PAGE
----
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Numerous people have gotten into trouble with reverse mortgages because they chose to take a lump sum payment and then spent the money too liberally. They then found there wasn’t enough money to cover their insurance, property taxes and bills from their homeowner’s association. This forced them to default on the loan. In last year alone, almost 10% of those with reverse mortgages were in default on their loans and had either lost or were risking the chance they would lose their homes.
Fewer lump sum payments
Last October, there were new rules put into effect that are designed to discourage people from taking a lump sum payment on their reverse mortgages. The way this works is that the amount the borrower receives is reduced when he or she takes the whole amount immediately. In fact, if you or your parents chose this option, the payout might be reduced by 10% to 18% – depending on certain factors. This means that the amount you or they would receive on a $140,000 reverse mortgage could go down to $125,000 or so in the event that you or your parents choose the lump sum pay out.
Why monthly payments are usually better
In most cases, it's better to take a reverse mortgage as monthly payments. This is especially true for those who have longer lives. The reason for this is that even if the payments, including interest, end up exceeding the home’s value, the payments will keep coming. In fact, you would still receive payments if you lived to age 100.
It will cost you
It’s important to understand that reverse mortgages can be costly. For one thing, in the case of some loans, there's an origination fee of 2.5% on the first $200,000 that’s being borrowed. There is also an upfront mortgage insurance fee that’s currently 2% and numerous other fees that can increase those extra costs by as much as $15,000 on a $200,000 loan.
There are interest charges, too
Lenders typically add an interest charge every month in addition to a servicing fee that could be as high as $35 a month. And there’s also an FHA annual insurance premium that will be 1.2% of your mortgage's balance. Given today’s rate of 5% for reverse mortgages, plus the insurance and service charge, a lump sum balance of $100,000 would increase by approximately 6.6% a year meaning that the debt would double to $200,000 in just 11 years.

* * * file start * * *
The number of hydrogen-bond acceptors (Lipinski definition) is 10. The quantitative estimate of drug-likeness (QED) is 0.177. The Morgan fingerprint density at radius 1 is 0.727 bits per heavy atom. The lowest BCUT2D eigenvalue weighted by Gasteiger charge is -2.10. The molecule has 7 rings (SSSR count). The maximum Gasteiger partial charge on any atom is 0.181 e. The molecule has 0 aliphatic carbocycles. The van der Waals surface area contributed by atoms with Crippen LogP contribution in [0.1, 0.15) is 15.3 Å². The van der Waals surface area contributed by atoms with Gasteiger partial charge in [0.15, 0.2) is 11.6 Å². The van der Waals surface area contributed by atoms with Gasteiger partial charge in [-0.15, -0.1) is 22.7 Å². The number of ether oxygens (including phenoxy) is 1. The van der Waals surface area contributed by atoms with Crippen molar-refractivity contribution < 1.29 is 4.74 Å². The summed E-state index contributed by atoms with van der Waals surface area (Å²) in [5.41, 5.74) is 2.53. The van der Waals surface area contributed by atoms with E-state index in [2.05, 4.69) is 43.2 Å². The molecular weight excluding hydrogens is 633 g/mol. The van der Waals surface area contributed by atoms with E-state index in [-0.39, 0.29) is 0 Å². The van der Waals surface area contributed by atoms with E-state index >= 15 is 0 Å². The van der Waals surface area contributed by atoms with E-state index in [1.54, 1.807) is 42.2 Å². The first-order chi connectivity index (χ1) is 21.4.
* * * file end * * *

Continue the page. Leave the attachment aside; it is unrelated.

It all counts
There will be less money for your heirs when the home is sold -- whether you die or move out. This is because all those charges described above will count against the residual value of the home. Plus, you or your parents will have to continue paying the property taxes, homeowner' insurance and any homeowner’s association bills. These are the continuing costs that caused many homeowners to run into problems in the past. And if you or your parents were risking default, you or they would be required to put money into escrow accounts to cover their every day expenses as well as their property taxes.
Issue not addressed
While the new rules have made reverse mortgages safer, there is one serious issue they didn’t address. This is the fact that many couples get a reverse mortgage in the name of whichever of the two is older to get the maximize payout as their benefit is based on the borrower’s life expectancy. For example, a person who is 62 years old might only get a payout of $140,000 on a home valued at $300,00, while a 73 year old would receive $147,000 and a person 82 years old would get $163,000.
The most serious danger
The really serious danger here is that when the spouse whose name is on the deed either moves into a retirement facility or dies, the lender will take the home and the surviving spouse could be out on the street. One attorney with the AARP said that she had heard from many surviving spouses that had been evicted from their homes and who hadn't even known that their names weren’t on the deed and didn't find out until their spouse died.
While a reverse mortgage could make good sense for either you or your parents, it's not something to leap into without performing due diligence first. As you have read, there are interest charges and fees involved in reverse mortgages that could spell trouble down the road. And if you're not careful, you, your spouse or your surviving parent could end up out in the cold when the lender takes possession of the house.